29 August 2012
Solar panels have solved water shortages on the island of Manono in Samoa, thanks to a Wini-Pacific project, funded by Lions Club, that pioneers the technique in the Pacific region. Forty panels were installed to power desalination plants, turning seawater into clean drinking water.
The 800-plus island residents previously relied on rainwater for consumption, and when tanks ran out, they had to cross the sea to the main island of Upolu for drinking supplies – a 20-minute boat trip.
Lions Club of Samoa chairman Leao Akeripa said 10 panels were installed in each of the four villages on the island, at a total cost of $109,000. On a good sunny day up to 20 litres of desalinated water can be generated in around 24 hours. The brine residue can be further refined into salt for cooking.
Samples of the drinking water have received a tick of approval from the Scientific Reseach Organisation of Samoa.
Leao said the solar project was a first for the Pacific region, and was also environmentally friendly.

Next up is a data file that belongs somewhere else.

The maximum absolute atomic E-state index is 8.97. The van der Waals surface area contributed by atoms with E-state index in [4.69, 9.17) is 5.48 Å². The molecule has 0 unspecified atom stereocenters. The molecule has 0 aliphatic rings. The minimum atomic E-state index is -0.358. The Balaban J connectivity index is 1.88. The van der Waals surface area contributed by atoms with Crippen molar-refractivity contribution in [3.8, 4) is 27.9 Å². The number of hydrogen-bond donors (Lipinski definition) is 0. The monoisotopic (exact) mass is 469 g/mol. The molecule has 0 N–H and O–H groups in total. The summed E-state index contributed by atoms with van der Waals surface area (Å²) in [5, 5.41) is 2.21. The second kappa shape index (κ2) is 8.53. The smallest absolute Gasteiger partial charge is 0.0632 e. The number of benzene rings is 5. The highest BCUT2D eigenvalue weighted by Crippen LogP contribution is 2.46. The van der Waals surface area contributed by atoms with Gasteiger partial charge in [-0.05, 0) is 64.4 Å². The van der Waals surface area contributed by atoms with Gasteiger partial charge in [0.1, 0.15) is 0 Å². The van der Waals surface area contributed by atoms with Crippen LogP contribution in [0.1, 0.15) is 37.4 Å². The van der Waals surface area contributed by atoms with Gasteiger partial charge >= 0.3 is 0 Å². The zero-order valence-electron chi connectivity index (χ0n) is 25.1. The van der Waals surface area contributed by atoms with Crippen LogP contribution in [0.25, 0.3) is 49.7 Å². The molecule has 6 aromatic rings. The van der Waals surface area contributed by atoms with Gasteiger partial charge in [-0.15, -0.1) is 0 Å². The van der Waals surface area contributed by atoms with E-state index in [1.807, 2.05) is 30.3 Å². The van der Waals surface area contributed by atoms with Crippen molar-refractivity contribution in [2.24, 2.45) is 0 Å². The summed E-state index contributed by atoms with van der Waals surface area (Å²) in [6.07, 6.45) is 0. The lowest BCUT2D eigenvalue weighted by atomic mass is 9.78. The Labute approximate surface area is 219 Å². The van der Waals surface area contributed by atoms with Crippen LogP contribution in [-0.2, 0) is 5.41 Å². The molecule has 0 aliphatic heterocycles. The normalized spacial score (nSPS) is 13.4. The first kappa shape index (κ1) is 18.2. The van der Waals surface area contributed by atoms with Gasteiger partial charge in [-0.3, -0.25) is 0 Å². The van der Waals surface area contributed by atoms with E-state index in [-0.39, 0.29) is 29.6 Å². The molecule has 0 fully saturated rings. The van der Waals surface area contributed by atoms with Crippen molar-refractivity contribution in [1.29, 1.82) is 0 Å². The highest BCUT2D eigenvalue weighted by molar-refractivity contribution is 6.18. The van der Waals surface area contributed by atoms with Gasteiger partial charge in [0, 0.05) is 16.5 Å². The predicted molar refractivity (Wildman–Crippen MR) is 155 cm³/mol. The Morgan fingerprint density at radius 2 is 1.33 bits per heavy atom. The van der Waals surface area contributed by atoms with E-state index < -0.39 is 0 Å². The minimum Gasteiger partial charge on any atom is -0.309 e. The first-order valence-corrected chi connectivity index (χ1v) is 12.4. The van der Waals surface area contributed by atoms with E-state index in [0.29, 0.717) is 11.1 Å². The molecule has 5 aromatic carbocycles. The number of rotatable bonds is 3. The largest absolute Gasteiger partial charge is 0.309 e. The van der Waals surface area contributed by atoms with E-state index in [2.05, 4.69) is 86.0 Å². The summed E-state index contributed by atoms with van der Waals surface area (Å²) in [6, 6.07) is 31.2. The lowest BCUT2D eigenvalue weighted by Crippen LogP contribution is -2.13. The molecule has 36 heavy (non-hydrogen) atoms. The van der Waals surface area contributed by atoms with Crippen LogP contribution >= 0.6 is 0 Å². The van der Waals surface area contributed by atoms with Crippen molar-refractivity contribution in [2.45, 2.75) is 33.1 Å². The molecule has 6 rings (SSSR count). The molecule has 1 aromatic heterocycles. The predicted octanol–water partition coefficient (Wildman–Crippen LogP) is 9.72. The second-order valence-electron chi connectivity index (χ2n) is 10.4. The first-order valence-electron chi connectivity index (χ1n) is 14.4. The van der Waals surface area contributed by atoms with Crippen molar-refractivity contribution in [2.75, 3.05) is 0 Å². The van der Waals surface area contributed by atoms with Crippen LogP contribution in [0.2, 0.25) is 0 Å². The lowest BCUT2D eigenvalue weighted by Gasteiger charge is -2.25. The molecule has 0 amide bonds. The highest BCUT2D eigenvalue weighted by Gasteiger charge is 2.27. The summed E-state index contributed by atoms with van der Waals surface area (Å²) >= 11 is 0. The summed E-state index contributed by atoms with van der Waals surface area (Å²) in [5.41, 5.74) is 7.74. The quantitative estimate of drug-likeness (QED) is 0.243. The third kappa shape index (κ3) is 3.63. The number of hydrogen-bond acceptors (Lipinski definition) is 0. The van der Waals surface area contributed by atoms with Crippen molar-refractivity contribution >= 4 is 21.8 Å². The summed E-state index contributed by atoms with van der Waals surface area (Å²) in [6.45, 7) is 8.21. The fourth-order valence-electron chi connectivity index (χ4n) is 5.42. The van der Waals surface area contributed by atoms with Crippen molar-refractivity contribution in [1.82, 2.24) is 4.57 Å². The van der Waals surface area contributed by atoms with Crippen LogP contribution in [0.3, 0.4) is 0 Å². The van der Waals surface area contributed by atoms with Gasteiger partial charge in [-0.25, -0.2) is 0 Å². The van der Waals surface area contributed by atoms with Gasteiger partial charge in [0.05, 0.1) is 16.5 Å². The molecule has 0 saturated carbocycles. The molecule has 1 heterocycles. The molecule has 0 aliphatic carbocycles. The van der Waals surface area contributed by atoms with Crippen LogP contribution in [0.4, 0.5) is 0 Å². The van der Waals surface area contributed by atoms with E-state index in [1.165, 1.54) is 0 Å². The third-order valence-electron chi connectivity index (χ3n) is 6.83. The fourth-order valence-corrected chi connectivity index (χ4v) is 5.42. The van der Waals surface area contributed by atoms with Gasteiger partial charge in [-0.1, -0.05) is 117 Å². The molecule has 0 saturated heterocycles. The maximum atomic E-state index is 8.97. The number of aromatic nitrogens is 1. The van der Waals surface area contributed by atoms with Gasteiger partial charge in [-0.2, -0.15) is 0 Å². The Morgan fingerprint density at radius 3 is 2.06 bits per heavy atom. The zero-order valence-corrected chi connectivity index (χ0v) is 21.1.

Matais of Lepuia’i village, where the project was launched, praised the project.
“To us, whether it’s one or two cans a day does not matter as long as we know we won’t have to travel across for water as often as we did in the past,” said Tulasi Fa’afuata. “This is timely and good for us especially since water is now scarce because of the long dry spell.”
Wini-Pacific was chosen to manage the project because of its expertise in ensuring the projects it undertakes are completed to the highest standard, on budget and on time.
If you have any enquiries regarding this type of project please contact us as we have the technicians available to implement these systems across the pacific.
Sun power provides drinking water
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